According To Lipkin: Why It Is Impossible To Tell Patients The Whole Truth

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According to Lipkin, why is it usually impossible to tell patients the whole truth? According to the text, Lipkin believes it is usually impossible to tell patients the whole truth because “patients rarely know how the body functions in health and disease, but instead have inaccurate ideas of what is going on; this hampers the attempts to “tell the truth.” (160). What is Lipkin’s crucial test for determining the appropriate degree of honesty to use with patients? According to the text, “Communication between physician and the apprehensive and often confused patient is delicate and uncertain. Honesty should be evaluated not only in terms of a slavish devotion to language often misinterpreted by the patient, but also in terms of intent. The crucial question is whether the deception was intended to benefit the patient or the doctor” (161). According to this quote, this is how Lipkin’s believes a physician must evaluate the degree of honesty they will use with a patient. What does Lipkin say about the charge that doctors are too authoritarian?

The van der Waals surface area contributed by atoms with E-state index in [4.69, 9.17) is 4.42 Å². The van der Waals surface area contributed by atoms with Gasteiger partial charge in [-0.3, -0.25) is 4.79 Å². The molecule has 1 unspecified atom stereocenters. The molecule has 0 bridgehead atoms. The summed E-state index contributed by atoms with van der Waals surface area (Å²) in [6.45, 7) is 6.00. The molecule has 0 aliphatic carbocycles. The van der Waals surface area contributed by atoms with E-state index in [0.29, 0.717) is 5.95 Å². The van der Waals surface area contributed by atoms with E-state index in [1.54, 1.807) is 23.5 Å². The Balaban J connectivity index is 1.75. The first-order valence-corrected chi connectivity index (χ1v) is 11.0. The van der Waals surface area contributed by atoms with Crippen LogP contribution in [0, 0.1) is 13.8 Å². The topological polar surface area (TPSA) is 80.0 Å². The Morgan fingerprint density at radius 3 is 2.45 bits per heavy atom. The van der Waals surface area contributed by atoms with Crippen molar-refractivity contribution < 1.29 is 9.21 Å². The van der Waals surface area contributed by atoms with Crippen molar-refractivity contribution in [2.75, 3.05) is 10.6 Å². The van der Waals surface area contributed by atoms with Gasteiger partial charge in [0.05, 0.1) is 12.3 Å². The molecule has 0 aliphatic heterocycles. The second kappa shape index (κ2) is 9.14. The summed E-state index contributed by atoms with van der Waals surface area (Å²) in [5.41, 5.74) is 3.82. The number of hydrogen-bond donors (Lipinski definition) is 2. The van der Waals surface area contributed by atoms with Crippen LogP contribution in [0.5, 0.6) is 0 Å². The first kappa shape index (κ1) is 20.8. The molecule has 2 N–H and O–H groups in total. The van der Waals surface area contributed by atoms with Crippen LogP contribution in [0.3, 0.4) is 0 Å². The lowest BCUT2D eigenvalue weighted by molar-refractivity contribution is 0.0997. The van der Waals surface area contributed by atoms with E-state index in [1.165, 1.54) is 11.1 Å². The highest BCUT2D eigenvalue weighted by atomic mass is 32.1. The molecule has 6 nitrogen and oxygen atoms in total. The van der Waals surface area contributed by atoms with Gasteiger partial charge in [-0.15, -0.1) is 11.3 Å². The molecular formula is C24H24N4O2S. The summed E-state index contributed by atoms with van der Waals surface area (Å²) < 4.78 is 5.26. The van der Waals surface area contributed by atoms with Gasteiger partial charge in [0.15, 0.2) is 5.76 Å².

Lipkin states, “the now popular complaint that doctors are too authoritarian is
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The notion lies at the base of the argument that physicians, even when they do their best, cannot tell their patients the truth. Patients (the argument goes) lack the technical background and experience of physicians, so even intelligent and educated patients are not able to understand the medical terms and concepts physicians must use to describe a patient’s condition. Physicians, if they are to communicate at all with the patient, must then switch to using terms and concepts that neither adequately nor accurately convey to the patient what is wrong with him. Thus, it is impossible for physicians to tell patients the truth”
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